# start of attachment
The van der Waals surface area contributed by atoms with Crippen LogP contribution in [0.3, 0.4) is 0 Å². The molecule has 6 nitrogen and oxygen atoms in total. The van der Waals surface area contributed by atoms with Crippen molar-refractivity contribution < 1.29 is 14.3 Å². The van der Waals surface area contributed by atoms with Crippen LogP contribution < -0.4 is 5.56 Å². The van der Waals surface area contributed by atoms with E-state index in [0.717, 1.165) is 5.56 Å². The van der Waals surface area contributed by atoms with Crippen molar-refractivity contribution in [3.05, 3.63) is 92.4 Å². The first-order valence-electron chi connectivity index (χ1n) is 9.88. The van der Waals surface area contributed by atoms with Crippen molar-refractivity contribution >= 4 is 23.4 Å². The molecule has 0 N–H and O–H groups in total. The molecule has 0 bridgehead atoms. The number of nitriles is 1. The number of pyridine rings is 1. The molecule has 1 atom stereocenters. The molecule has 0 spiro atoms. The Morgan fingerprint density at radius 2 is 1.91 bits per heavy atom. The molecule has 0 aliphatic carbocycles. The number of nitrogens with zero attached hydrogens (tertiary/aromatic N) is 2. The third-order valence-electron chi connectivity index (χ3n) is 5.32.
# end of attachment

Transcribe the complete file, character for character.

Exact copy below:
The van der Waals surface area contributed by atoms with Crippen LogP contribution in [0.3, 0.4) is 0 Å². The molecule has 6 nitrogen and oxygen atoms in total. The van der Waals surface area contributed by atoms with Crippen molar-refractivity contribution < 1.29 is 14.3 Å². The van der Waals surface area contributed by atoms with Crippen LogP contribution < -0.4 is 5.56 Å². The van der Waals surface area contributed by atoms with E-state index in [0.717, 1.165) is 5.56 Å². The van der Waals surface area contributed by atoms with Crippen molar-refractivity contribution in [3.05, 3.63) is 92.4 Å². The first-order valence-electron chi connectivity index (χ1n) is 9.88. The van der Waals surface area contributed by atoms with Crippen molar-refractivity contribution >= 4 is 23.4 Å². The molecule has 0 N–H and O–H groups in total. The molecule has 0 bridgehead atoms. The number of nitriles is 1. The number of pyridine rings is 1. The molecule has 1 atom stereocenters. The molecule has 0 spiro atoms. The Morgan fingerprint density at radius 2 is 1.91 bits per heavy atom. The molecule has 0 aliphatic carbocycles. The number of nitrogens with zero attached hydrogens (tertiary/aromatic N) is 2. The third-order valence-electron chi connectivity index (χ3n) is 5.32.